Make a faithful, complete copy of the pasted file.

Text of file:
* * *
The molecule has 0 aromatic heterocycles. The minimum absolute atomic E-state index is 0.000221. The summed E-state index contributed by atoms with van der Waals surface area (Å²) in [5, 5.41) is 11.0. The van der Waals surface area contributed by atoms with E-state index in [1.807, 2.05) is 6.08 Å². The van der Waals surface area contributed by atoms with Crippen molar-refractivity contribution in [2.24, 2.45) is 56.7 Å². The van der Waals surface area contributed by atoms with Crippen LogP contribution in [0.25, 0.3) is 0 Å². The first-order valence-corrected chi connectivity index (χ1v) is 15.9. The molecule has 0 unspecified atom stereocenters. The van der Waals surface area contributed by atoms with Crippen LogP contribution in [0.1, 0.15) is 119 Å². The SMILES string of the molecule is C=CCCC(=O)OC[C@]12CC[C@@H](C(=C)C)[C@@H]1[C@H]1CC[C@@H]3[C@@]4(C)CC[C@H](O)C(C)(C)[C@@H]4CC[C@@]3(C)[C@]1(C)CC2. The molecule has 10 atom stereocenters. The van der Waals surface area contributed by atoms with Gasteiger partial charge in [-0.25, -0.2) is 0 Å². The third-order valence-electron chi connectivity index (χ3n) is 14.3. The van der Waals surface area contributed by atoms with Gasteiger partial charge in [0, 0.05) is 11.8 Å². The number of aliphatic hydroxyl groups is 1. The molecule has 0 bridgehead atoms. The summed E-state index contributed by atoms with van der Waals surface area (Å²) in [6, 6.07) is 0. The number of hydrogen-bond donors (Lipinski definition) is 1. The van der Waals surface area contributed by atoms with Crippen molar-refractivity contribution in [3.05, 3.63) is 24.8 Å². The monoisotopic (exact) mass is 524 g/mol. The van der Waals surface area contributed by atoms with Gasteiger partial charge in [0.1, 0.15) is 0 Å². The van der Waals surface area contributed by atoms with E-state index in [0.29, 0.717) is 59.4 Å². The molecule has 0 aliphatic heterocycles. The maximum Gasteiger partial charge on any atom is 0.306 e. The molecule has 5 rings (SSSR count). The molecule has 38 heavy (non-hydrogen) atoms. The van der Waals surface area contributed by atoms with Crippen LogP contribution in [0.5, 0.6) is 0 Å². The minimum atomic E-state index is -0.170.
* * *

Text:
The molecule has 0 aromatic heterocycles. The minimum absolute atomic E-state index is 0.000221. The summed E-state index contributed by atoms with van der Waals surface area (Å²) in [5, 5.41) is 11.0. The van der Waals surface area contributed by atoms with E-state index in [1.807, 2.05) is 6.08 Å². The van der Waals surface area contributed by atoms with Crippen molar-refractivity contribution in [2.24, 2.45) is 56.7 Å². The van der Waals surface area contributed by atoms with Crippen LogP contribution in [0.25, 0.3) is 0 Å². The first-order valence-corrected chi connectivity index (χ1v) is 15.9. The molecule has 0 unspecified atom stereocenters. The van der Waals surface area contributed by atoms with Crippen LogP contribution in [0.1, 0.15) is 119 Å². The SMILES string of the molecule is C=CCCC(=O)OC[C@]12CC[C@@H](C(=C)C)[C@@H]1[C@H]1CC[C@@H]3[C@@]4(C)CC[C@H](O)C(C)(C)[C@@H]4CC[C@@]3(C)[C@]1(C)CC2. The molecule has 10 atom stereocenters. The van der Waals surface area contributed by atoms with Gasteiger partial charge in [-0.25, -0.2) is 0 Å². The third-order valence-electron chi connectivity index (χ3n) is 14.3. The van der Waals surface area contributed by atoms with Gasteiger partial charge in [0, 0.05) is 11.8 Å². The number of aliphatic hydroxyl groups is 1. The molecule has 0 bridgehead atoms. The summed E-state index contributed by atoms with van der Waals surface area (Å²) in [6, 6.07) is 0. The number of hydrogen-bond donors (Lipinski definition) is 1. The van der Waals surface area contributed by atoms with Crippen molar-refractivity contribution in [3.05, 3.63) is 24.8 Å². The monoisotopic (exact) mass is 524 g/mol. The van der Waals surface area contributed by atoms with Gasteiger partial charge in [0.1, 0.15) is 0 Å². The van der Waals surface area contributed by atoms with E-state index in [0.29, 0.717) is 59.4 Å². The molecule has 0 aliphatic heterocycles. The maximum Gasteiger partial charge on any atom is 0.306 e. The molecule has 5 rings (SSSR count). The molecule has 38 heavy (non-hydrogen) atoms. The van der Waals surface area contributed by atoms with Crippen LogP contribution in [0.5, 0.6) is 0 Å². The minimum atomic E-state index is -0.170.